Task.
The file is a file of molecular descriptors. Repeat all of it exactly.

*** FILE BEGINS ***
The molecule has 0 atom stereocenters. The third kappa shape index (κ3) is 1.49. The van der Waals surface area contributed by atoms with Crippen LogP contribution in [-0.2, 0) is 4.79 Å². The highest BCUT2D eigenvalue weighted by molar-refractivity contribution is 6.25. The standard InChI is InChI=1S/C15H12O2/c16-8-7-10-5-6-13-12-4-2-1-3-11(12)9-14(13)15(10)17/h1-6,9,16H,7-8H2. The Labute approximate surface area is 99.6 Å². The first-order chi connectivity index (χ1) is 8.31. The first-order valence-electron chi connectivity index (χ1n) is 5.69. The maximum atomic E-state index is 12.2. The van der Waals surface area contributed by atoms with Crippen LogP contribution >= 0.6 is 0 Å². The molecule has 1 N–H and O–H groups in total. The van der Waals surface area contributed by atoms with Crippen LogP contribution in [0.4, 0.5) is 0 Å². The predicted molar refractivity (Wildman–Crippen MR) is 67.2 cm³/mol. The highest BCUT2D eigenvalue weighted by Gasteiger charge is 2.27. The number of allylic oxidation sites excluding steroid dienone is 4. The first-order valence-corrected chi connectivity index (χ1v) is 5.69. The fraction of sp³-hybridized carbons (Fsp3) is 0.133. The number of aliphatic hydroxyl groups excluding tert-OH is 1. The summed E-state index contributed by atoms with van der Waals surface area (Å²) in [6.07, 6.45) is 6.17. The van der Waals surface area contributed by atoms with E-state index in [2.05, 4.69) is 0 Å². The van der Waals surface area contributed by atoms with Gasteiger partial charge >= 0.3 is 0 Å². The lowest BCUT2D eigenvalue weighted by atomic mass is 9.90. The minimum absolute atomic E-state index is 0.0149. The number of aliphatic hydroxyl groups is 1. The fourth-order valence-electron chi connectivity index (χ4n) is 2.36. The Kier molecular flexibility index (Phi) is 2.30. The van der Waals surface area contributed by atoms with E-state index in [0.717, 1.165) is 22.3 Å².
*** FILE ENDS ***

The molecule has 0 atom stereocenters. The third kappa shape index (κ3) is 1.49. The van der Waals surface area contributed by atoms with Crippen LogP contribution in [-0.2, 0) is 4.79 Å². The highest BCUT2D eigenvalue weighted by molar-refractivity contribution is 6.25. The standard InChI is InChI=1S/C15H12O2/c16-8-7-10-5-6-13-12-4-2-1-3-11(12)9-14(13)15(10)17/h1-6,9,16H,7-8H2. The Labute approximate surface area is 99.6 Å². The first-order chi connectivity index (χ1) is 8.31. The first-order valence-electron chi connectivity index (χ1n) is 5.69. The maximum atomic E-state index is 12.2. The van der Waals surface area contributed by atoms with Crippen LogP contribution >= 0.6 is 0 Å². The molecule has 1 N–H and O–H groups in total. The van der Waals surface area contributed by atoms with Crippen LogP contribution in [0.4, 0.5) is 0 Å². The predicted molar refractivity (Wildman–Crippen MR) is 67.2 cm³/mol. The highest BCUT2D eigenvalue weighted by Gasteiger charge is 2.27. The number of allylic oxidation sites excluding steroid dienone is 4. The first-order valence-corrected chi connectivity index (χ1v) is 5.69. The fraction of sp³-hybridized carbons (Fsp3) is 0.133. The number of aliphatic hydroxyl groups excluding tert-OH is 1. The summed E-state index contributed by atoms with van der Waals surface area (Å²) in [6.07, 6.45) is 6.17. The van der Waals surface area contributed by atoms with E-state index in [2.05, 4.69) is 0 Å². The van der Waals surface area contributed by atoms with Gasteiger partial charge >= 0.3 is 0 Å². The lowest BCUT2D eigenvalue weighted by atomic mass is 9.90. The minimum absolute atomic E-state index is 0.0149. The number of aliphatic hydroxyl groups is 1. The fourth-order valence-electron chi connectivity index (χ4n) is 2.36. The Kier molecular flexibility index (Phi) is 2.30. The van der Waals surface area contributed by atoms with E-state index in [0.717, 1.165) is 22.3 Å².